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Students Form Beekeeping Club with Focus on Pollination

December 21, 2023
Beekeeping Club

In her first interview as a prospective student, Kaitlin Dannenberg ‘24 (Long Island, NY) asked Dr. Charles MacVean, Dean of the Kinsley School of Engineering, if York College had a beekeeping club. When Dr. MacVean, whose background is in entomology, regretfully responded, “No,” Kaitlin saw an opportunity.

“Well, I guess I’ll just have to start one,” she told him.

Kaitlin is a nontraditional student from Long Island, NY, and a double major in Environmental Horticulture and Environmental and Sustainability Studies. She formed the Beekeeping Club in the fall of 2022 and is currently working with the College to find a suitable place to put beehives.

Because the Club’s formation coincided with the construction of the Appell Horticulture Center on Main Campus, Kaitlin initially proposed plans to place beehives on the building’s roof. That proposal proved cost-prohibitive.

Kaitlin and the Club’s Vice President, Hannah Zinn ‘24 (Baltimore, MD), were undeterred. The following week, the two met with other aspiring apiarists at the Club’s biweekly meeting and began brainstorming possible on-campus locations for honey bee colonies.

“We’re thinking about West Campus,” says Kaitlin. “There’s running water there, good shade, and not much pesticide use. We are pretty open to anywhere the campus will let us put bees.”

Dr. Kay McAdams, the Club’s faculty supervisor, has been a beekeeper since 2018. She is a volunteer educator for the York County Beekeepers’ Association and often takes students to an apiary near Apple Hill Medical Center in York. She has three colonies at that location, which, in June and early July—peak months for bees—each house between 40,000 and 60,000 bees. This past season, Dr. McAdams harvested over 150 pounds of honey.

Like most apiarists, Dr. McAdams is particular about how she acquires her bees, and she encourages members of the Beekeeping Club to be particular as well. “I am very opposed to the importation of bees from elsewhere in the United States; I think that is a terrible practice,” she says. Bees imported from the South, for example, “are not winter-hardy, and they…can introduce pathogens and diseases. There are bees here, and I prefer to support my local beekeepers.”

According to Kaitlin and Hannah, current club members are unanimously in support of bringing bees to campus. “This year, at our first meeting, 100% of the members said they wanted to see bees,” says Kaitlin. That has not always been the case. “In the past, we had a decent amount of members who were like, ‘I want to save them, but I’m afraid of working with bees.’ But [honey bees] don’t really want to sting you,” she says. “[They were] thinking of yellowjackets.”

“Whenever you bring people out to look at bees, you kind of have to gauge how they are going to react,” says Dr. McAdams. “Some people freak out, but most are fine and are surprised they’re fine. [Bees] have things to do. They don’t dive-bomb you; they just go about their business.”

Dr. McAdams believes that ensuring the College that there will be a workforce available to manage the colonies will go a long way toward the Club accomplishing its goal. “We’re going to have to develop a plan… for general hive management,” she says.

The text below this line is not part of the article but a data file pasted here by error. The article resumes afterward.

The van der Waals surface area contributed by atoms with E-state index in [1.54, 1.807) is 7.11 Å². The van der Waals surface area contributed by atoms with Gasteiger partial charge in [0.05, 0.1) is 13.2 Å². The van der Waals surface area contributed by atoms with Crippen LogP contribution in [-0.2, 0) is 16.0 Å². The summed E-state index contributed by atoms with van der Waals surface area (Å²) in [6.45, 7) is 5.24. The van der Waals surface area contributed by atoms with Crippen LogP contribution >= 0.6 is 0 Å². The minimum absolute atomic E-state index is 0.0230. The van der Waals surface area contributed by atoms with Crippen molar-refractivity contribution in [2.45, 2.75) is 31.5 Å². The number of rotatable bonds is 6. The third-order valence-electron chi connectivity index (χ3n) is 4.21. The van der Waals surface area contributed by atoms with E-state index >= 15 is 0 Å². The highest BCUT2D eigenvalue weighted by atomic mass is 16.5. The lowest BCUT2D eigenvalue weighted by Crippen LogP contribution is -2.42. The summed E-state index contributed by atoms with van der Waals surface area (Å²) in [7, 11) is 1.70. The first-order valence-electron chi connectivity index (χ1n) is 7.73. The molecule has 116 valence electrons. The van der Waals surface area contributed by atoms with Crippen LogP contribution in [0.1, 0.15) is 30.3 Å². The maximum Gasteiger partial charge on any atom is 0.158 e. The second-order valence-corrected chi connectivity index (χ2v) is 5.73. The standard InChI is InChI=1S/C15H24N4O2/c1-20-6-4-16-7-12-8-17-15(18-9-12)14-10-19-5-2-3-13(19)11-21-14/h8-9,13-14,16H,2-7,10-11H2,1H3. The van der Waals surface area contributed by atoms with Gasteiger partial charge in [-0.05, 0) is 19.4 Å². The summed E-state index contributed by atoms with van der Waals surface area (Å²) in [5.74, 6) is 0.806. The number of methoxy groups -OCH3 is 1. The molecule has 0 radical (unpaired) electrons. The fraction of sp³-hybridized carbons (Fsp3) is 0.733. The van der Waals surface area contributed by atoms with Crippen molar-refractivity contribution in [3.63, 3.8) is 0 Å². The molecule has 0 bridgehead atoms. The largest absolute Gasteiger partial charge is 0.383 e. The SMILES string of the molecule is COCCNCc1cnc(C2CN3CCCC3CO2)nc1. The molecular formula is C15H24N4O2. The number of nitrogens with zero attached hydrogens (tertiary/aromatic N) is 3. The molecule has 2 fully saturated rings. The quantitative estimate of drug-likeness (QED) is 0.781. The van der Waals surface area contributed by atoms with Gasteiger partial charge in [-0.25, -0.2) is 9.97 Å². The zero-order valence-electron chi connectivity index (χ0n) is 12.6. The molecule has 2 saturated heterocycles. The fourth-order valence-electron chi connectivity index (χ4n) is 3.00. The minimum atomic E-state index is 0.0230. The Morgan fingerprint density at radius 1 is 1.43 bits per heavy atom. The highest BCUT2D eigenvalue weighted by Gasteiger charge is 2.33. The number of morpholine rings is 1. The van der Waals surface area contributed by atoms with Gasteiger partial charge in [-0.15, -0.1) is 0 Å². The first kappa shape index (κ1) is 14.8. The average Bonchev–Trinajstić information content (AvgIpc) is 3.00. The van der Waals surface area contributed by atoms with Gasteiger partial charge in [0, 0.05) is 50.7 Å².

Kaitlin and Hannah are developing that plan and hope to enlist other student clubs to manage potential colonies successfully. “Once we have them,” says Kaitlin, “then we get to learn about splitting the hive. If we lose a hive one year or get mites, we can bring in the entomology class. It’s an ongoing experience.”

For Kaitlin and Hannah, their interest in bees can be encapsulated in one word: pollination. “I think a lot of our club members are really focused on pollination,” says Hannah, also an Environmental Horticulture major. This appears true for most apiarists, Dr. McAdams included. “As a beekeeper, I am very aware not just of my bees but of the totality of the blooming world. It just connects you to the space that you’re living in,” says McAdams.

Last spring, the Club hosted a Pollination Awareness Event during the weeks leading up to Earth Day to educate the YCP community on the importance of a healthy population of pollinators on campus. Kaitlin says that the event revealed that student interest in bees is high.

The Club is continuing to work with the College to find a suitable on-campus location for bees. In the meantime, they are staying busy. In October, they partnered with the new Paranormal Club to host a nature-themed costume contest in the days leading up to Halloween. In the weeks leading up to Earth Day ‘24, the Club has planned another Pollinator Awareness Event, during which they hope to partner with other clubs to host a cleanup of Jackson Street. “We’re ready to get our hands dirty,” says Kaitlin.

As Kaitlin and Hannah wait on approval from the College, they’re hoping other students with an interest in seeing pollinators brought to campus will speak up. “It never hurts for people to talk about their interest in promoting different environmental incentives on campus,” says Hannah. “Making your voice heard is what ends up really making a difference.”

The Beekeeping Club meets every other Wednesday at 5 p.m. in the Keystone Room, lower level of the Iosue Student Union. Interested students can fill out an application at a meeting or contact Kaitlin Dannenberg.